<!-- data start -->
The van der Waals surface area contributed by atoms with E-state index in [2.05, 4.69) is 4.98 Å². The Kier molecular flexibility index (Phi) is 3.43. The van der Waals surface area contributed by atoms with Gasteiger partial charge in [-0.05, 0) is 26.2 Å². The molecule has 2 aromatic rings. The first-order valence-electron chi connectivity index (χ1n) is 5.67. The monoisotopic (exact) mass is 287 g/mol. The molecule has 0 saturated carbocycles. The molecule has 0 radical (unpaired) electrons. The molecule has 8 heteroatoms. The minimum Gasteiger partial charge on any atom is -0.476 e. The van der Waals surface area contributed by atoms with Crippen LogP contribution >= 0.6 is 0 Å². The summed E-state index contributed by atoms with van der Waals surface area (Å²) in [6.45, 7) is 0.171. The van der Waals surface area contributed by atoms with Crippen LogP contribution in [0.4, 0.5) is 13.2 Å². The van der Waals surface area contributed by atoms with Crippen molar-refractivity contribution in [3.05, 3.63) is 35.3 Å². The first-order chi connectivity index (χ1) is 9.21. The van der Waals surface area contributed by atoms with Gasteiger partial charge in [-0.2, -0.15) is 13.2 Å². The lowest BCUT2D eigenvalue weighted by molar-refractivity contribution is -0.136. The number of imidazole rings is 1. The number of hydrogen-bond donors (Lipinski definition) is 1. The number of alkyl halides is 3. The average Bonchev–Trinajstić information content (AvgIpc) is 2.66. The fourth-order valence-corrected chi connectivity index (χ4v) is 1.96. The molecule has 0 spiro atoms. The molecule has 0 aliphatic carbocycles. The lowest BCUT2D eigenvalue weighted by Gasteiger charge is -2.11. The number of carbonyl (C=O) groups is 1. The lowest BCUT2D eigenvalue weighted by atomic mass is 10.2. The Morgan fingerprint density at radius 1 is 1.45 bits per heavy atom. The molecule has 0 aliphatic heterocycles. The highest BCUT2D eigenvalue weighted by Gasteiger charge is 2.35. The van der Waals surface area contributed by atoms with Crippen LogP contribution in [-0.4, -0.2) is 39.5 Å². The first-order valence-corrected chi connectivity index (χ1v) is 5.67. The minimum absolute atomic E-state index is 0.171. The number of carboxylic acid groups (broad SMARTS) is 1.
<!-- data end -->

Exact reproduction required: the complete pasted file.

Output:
The van der Waals surface area contributed by atoms with E-state index in [2.05, 4.69) is 4.98 Å². The Kier molecular flexibility index (Phi) is 3.43. The van der Waals surface area contributed by atoms with Gasteiger partial charge in [-0.05, 0) is 26.2 Å². The molecule has 2 aromatic rings. The first-order valence-electron chi connectivity index (χ1n) is 5.67. The monoisotopic (exact) mass is 287 g/mol. The molecule has 0 saturated carbocycles. The molecule has 0 radical (unpaired) electrons. The molecule has 8 heteroatoms. The minimum Gasteiger partial charge on any atom is -0.476 e. The van der Waals surface area contributed by atoms with Crippen LogP contribution >= 0.6 is 0 Å². The summed E-state index contributed by atoms with van der Waals surface area (Å²) in [6.45, 7) is 0.171. The van der Waals surface area contributed by atoms with Crippen LogP contribution in [0.4, 0.5) is 13.2 Å². The van der Waals surface area contributed by atoms with Crippen molar-refractivity contribution in [3.05, 3.63) is 35.3 Å². The first-order chi connectivity index (χ1) is 9.21. The van der Waals surface area contributed by atoms with Gasteiger partial charge in [-0.2, -0.15) is 13.2 Å². The lowest BCUT2D eigenvalue weighted by molar-refractivity contribution is -0.136. The number of imidazole rings is 1. The number of hydrogen-bond donors (Lipinski definition) is 1. The number of alkyl halides is 3. The average Bonchev–Trinajstić information content (AvgIpc) is 2.66. The fourth-order valence-corrected chi connectivity index (χ4v) is 1.96. The molecule has 0 spiro atoms. The molecule has 0 aliphatic carbocycles. The lowest BCUT2D eigenvalue weighted by Gasteiger charge is -2.11. The number of carbonyl (C=O) groups is 1. The lowest BCUT2D eigenvalue weighted by atomic mass is 10.2. The Morgan fingerprint density at radius 1 is 1.45 bits per heavy atom. The molecule has 0 aliphatic heterocycles. The highest BCUT2D eigenvalue weighted by Gasteiger charge is 2.35. The van der Waals surface area contributed by atoms with Crippen LogP contribution in [-0.4, -0.2) is 39.5 Å². The first-order valence-corrected chi connectivity index (χ1v) is 5.67. The minimum absolute atomic E-state index is 0.171. The number of carboxylic acid groups (broad SMARTS) is 1.